Craig Robinson was thrust into the national spotlight two summers ago after he introduced his sister, Michelle Obama, before her speech at the Democratic National Convention. Though he receives plenty of attention for his family ties, the first brother-in-law has built an impressive career in his own right. Ten years ago the former investment banker left a high-paying finance gig to chase his dream of coaching basketball. Now, Robinson is head man at Oregon State University, where he has led an impressive turnaround of what was once a sad-sack program. Robinson talked to TIME about his family, his career, and his new memoir, A Game of Character.
A significant portion of the book is dedicated to describing the lessons you learned from your father, Fraser, who passed away in 1991. What was it like, emotionally, to write about him?
I wanted to pay tribute to the lessons he taught us. A good example was my dad's relentlessness. He was a guy who worked a shift job, sometimes double shifts, and he still had the energy to come home and play with his kids, whether it was on the floor, with the dolls with my sister, or throwing the ball around.
How do you think your parents' example has helped your sister, and perhaps impacted her relationship with the President?
I don't like to speak for her. She has her own way of managing things, but it's really nice is to see her as a mother. It's like watching my mom raise her kids. I think both she and Barack are very grounded. I love the give and take and [their] partnership. Everyone's relationship should be like that. It has to be a partnership. One person can't be the friend, [with] the other person being friended all the time.
What was the relationship like between your father and President Obama?
It was brief. My dad was the kind of guy who could get along with many different constituencies, many different intellects. He was never worried about station in life when it came to having a relationship with [someone]. He got along with Barack just as well as he did with everyone else in the family.
How did your dad influence your decision to become a basketball player at Princeton?
I was fortunate to have a couple of offers. One was from the University of Washington, one was from Princeton. But Princeton doesn't have athletic scholarships. So I picked the University of Washington because I thought it would save my folks like $4,000. So my dad did what dads do when you make the wrong decision. He sort of did one of these chin rubs, looked down and said, "Why don't you think about that?" And I went to bed and thought about it and realized that I did want to go to Princeton, I just didn't want him to have to pay. And as soon as I said that he said, "Ok, you're going to Princeton." That showed sacrifice.
You and I both played basketball in college for Pete Carril, the Hall of Fame basketball coach who won over 500 games at Princeton. Characterize his impact on your life, and give me your favorite Carril story.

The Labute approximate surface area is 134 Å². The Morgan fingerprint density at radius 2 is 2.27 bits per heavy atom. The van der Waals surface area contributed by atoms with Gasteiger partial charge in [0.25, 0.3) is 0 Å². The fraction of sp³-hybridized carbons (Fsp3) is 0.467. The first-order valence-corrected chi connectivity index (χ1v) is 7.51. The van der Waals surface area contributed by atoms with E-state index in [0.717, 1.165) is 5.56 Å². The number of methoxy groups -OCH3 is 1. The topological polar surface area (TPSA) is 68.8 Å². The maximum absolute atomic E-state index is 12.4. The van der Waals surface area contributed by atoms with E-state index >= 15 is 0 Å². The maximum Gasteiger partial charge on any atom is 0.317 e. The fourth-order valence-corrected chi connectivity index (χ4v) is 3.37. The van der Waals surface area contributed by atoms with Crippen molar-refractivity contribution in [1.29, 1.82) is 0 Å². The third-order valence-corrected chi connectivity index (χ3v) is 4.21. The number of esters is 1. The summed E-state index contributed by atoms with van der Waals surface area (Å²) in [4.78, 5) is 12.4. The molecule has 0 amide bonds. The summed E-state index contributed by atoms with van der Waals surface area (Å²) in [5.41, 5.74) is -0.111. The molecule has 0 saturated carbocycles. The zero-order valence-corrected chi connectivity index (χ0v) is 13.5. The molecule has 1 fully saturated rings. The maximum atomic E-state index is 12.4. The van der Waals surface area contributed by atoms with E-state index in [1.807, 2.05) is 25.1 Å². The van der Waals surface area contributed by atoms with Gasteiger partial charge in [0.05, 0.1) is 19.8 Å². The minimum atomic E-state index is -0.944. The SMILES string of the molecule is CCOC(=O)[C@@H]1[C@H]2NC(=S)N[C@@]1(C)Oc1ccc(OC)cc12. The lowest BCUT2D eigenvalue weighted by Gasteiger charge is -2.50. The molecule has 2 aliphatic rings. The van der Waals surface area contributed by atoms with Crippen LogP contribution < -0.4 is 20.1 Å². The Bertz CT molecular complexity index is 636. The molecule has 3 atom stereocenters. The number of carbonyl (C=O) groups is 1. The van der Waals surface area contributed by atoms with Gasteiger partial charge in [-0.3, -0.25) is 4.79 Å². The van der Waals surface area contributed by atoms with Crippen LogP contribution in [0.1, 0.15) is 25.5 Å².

When I came to Princeton, I was your typical city kid who already thought he was a basketball player. Thank goodness coach Carril wasn't one of those coaches who would just shun you if you didn't agree with what he thought. He was tough and he made sure I knew that I didn't know anything about the game. He rebuilt me into a player. I always tell people I really learned to play from him.
My best Carril story was I came back from Europe, where my team in England had allowed me to do some coaching. It was the first time I thought I wanted to be a coach. I was thinking, 'I'm good at it and I love teaching, talking about the game of basketball.' So on my way home to Chicago I stopped off at Princeton to say hello to coach Carril. I said, 'coach, I know what I want to do, I want to be a coach.' And he said 'you don't want to be a [blank] coach' and you can fill in the words and I was stunned. But later on, when I sat back and thought about what he was saying, he wasn't being malicious. He just saw this kid from the south side of Chicago work his way through Princeton, and get this opportunity to play in Europe, then he's coming back and he's going to be all basketball. He wanted me to have some other experiences.
Coach Carril wasn't afraid to be critical of his players. What was the one thing he harped in on with you?
He thought I wouldn't run as fast as I could all the time. So he called me "Grandfather Time." Not "Father Time," but "Grandfather." Only he could take Father Time to the next level.
Your sister enrolled at Princeton two years after you did. What was that like?
It was a lot of fun having a familial support system there, although she probably had fewer boyfriends because I was around. Not because I chased them off, but you know how it is. If your big brother is around and you're in college, it's different. She was probably glad when I left.
On a scale of one-to-10, where do you fall in the "boyfriend interference" department?
I was like a three; I didn't have to interfere. She could take care of herself.